This week’s post is written by Jeni Page, a project manager in the third sector, currently working in children’s mental health in the UK. Her academic background is in conflict, forced migration, politics and anthropology. She is passionate about equality and improving outcomes for the most vulnerable. To follow Jeni on twitter, go to: @jeni_page.
In November 2012 nine men were convicted of the trafficking and sexual abuse of five young girls in Rochdale, North West England. Although just five gave evidence, police estimate the number abused was as high as 47. The majority of these girls lived in local care homes – residential settings where children are looked after by the state for their protection (as opposed to foster care). Since Rochdale, cases of child abuse have permeated the headlines in the UK with increasing frequency. The latest report from the Children’s Commissioner demonstrates a shocking acceptance by many young people of sexual exploitation either by gangs (street based groups of young people engaged in criminal activities) or informal groups that come together for the purpose of sexually exploiting children. By far, the most vulnerable are children ‘in care’. In fact, the Child Sexual Exploitation Inquiry, hurried along after Rochdale hit the headlines, suggests that some of these young victims are products of the care system itself. As I explore the ‘production’ of these young victims, I pose the question, could the state in these cases constitute a de facto trafficker?
This post unpicks the contradictions in the policy system that leave children in care openly vulnerable to exploitation. It looks at how children end up in care, the geography involved, the abuse, and the state’s role. It argues that local authorities knowingly send children into exploitative conditions and that a reassessment of decision making processes is essential to halt this de facto trafficking.
Two routes exist for children to enter the care system:
- A voluntary agreement between parents and the Local Authority for the benefit of the child under Section 20 of the Children’s Act 2004. This may occur when the parent or caregiver is too ill to look after the child.
- A care order issued by the court.
Care orders are issued when there are serious concerns for the child’s welfare such as violent and abusive parents. The point at which an order is issued, the child is in a crisis situation; these are generally children known to social services and usually under a child protection plan (an inter-agency plan setting out what must be done to protect a child from further harm). This point is the beginning of the child’s geographic journey; often, a vulnerable, confusing and scary start. The child is usually ‘taken into care’ with a matter of hours / days following a court order.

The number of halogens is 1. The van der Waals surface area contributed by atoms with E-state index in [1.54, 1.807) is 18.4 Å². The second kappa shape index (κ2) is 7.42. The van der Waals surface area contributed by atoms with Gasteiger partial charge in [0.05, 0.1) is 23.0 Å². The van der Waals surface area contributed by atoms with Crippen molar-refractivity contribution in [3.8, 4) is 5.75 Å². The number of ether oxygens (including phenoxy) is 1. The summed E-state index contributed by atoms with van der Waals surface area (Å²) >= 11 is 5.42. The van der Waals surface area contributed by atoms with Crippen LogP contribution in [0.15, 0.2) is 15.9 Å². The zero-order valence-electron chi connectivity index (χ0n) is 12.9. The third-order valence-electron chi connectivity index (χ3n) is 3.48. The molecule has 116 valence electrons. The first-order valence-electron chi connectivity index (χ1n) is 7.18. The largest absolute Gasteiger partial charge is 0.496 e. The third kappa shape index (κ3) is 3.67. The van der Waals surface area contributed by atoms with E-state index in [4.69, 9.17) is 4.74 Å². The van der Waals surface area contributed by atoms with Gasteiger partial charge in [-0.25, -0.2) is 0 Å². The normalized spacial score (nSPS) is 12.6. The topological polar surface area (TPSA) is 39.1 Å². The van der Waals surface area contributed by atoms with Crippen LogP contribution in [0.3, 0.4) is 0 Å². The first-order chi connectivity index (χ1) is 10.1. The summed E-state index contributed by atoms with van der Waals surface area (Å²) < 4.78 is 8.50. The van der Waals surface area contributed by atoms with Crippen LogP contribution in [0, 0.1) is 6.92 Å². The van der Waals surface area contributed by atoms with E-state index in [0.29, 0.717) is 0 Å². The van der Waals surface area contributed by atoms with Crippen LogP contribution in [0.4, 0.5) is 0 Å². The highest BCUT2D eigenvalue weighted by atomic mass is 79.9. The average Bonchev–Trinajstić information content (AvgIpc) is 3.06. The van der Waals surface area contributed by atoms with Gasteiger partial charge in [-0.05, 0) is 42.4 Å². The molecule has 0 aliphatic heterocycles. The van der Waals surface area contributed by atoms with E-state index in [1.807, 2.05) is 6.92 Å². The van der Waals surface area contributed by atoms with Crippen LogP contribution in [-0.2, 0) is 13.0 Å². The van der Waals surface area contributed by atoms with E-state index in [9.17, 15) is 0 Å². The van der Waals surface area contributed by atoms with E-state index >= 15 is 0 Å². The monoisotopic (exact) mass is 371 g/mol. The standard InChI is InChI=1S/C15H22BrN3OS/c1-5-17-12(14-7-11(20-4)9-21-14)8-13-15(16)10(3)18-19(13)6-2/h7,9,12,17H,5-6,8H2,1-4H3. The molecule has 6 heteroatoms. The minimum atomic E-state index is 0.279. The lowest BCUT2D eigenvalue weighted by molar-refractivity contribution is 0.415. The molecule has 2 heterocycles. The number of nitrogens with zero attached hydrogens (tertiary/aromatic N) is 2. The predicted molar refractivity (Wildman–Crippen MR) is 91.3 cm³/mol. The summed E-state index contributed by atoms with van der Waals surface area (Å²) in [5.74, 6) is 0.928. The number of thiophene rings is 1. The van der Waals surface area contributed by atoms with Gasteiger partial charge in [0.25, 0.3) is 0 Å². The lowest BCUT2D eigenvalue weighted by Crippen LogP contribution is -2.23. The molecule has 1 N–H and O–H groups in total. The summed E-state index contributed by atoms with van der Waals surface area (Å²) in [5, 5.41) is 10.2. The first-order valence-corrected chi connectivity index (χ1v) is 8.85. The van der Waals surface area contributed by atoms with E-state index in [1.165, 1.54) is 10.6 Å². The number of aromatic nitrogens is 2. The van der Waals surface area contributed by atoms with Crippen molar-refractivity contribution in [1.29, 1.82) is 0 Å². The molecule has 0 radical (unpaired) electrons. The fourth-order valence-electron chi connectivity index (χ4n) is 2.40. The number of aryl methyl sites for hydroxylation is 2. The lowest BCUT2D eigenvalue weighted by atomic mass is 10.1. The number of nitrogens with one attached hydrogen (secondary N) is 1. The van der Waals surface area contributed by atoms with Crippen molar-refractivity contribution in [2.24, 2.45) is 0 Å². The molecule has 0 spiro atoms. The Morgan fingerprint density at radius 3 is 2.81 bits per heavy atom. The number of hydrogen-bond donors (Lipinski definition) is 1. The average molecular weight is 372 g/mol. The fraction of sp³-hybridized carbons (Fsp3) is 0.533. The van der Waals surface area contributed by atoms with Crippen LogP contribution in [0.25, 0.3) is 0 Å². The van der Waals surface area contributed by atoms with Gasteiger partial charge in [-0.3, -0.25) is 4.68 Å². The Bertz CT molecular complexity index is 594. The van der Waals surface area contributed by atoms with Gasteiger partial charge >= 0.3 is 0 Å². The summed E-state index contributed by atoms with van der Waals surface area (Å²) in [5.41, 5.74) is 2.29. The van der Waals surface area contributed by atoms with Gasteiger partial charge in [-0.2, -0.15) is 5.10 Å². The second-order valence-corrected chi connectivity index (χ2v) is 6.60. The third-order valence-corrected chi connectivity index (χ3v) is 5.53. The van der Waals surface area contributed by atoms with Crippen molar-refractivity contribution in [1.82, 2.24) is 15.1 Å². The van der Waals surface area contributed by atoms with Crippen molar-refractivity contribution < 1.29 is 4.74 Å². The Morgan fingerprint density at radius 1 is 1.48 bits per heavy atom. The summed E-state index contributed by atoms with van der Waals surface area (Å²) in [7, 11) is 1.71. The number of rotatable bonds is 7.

For many children in residential care homes, child protection becomes an oxymoron. Of children in care, 45% live outside the local authority that has responsibility for them. It is a major flaw that, should any crisis emerge, results in a child’s social worker possibly being physically located at the other end of the country and unable to respond. In terms of the child’s vulnerability, this is crucial. Children find themselves isolated and cut off from all their previous networks, unsure of the system and their place in it, with no one to talk to. It is not surprising that children in care are three times more likely to run away than children living in the family home. This paradoxical situation was termed ‘a form of export trade‘ by Ann Coffey, Labour Chair of the All-Party Parliamentary Group for Runaway and Missing Children. The numbers of out-of-area placements is concerning as the child’s vulnerability increases dramatically the farther away from familiar support networks they are. Yet there seem to be limited local alternative options, creating a skewed market regarding the choice of care home providers, which results in serious consequences for the child’s well-being.
Why do children get placed so far away?
The answer lies in economics. Private companies run 75% of children’s care homes in the UK. Local authorities can commission any qualified provider, and private companies in many cases provide the most cost effective option. Yet no doubt for economic reasons also, a quarter of these care homes can be found in the north-west, an inexpensive (but generally more deprived) locality. For the young person relocated, there is considerable anxiety settling into a new home and living with new people, compounded by stigma when attending a new school. One in ten young people experience some kind of mental ill health; for children in care up to 60% have emotional and mental health problems. Not only do they go through significant trauma (either in the family home they were taken from or in the process of entering care itself), they become cut off from all familiar networks and support systems, leaving them feeling very alone. It’s not surprising that police figures show that an estimated 10,000 children go missing from care every year. In contrast, the government’s official data recorded only 930 missing children, symptomatic of unsystematic data collection across agencies according to the Inquiry into Children Who Go Missing from Care 2012.